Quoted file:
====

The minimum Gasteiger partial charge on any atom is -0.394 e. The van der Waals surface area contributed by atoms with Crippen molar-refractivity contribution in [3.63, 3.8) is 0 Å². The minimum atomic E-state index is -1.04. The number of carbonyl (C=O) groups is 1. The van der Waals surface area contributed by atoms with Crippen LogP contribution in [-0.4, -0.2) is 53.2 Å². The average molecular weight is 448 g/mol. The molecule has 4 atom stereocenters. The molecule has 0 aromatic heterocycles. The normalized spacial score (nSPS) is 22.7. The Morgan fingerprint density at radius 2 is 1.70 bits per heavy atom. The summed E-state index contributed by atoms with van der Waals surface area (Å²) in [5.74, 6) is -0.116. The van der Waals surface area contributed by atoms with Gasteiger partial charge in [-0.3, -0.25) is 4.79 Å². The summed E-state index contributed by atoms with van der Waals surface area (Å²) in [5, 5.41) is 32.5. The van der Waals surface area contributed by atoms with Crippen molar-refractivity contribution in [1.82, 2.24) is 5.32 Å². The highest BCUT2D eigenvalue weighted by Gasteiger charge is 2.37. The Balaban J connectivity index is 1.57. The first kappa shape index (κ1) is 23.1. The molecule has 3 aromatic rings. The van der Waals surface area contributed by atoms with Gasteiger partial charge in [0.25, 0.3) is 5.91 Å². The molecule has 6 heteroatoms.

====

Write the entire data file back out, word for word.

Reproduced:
The minimum Gasteiger partial charge on any atom is -0.394 e. The van der Waals surface area contributed by atoms with Crippen molar-refractivity contribution in [3.63, 3.8) is 0 Å². The minimum atomic E-state index is -1.04. The number of carbonyl (C=O) groups is 1. The van der Waals surface area contributed by atoms with Crippen LogP contribution in [-0.4, -0.2) is 53.2 Å². The average molecular weight is 448 g/mol. The molecule has 4 atom stereocenters. The molecule has 0 aromatic heterocycles. The normalized spacial score (nSPS) is 22.7. The Morgan fingerprint density at radius 2 is 1.70 bits per heavy atom. The summed E-state index contributed by atoms with van der Waals surface area (Å²) in [5.74, 6) is -0.116. The van der Waals surface area contributed by atoms with Gasteiger partial charge in [-0.3, -0.25) is 4.79 Å². The summed E-state index contributed by atoms with van der Waals surface area (Å²) in [5, 5.41) is 32.5. The van der Waals surface area contributed by atoms with Crippen molar-refractivity contribution in [1.82, 2.24) is 5.32 Å². The highest BCUT2D eigenvalue weighted by Gasteiger charge is 2.37. The Balaban J connectivity index is 1.57. The first kappa shape index (κ1) is 23.1. The molecule has 3 aromatic rings. The van der Waals surface area contributed by atoms with Gasteiger partial charge in [0.25, 0.3) is 5.91 Å². The molecule has 6 heteroatoms.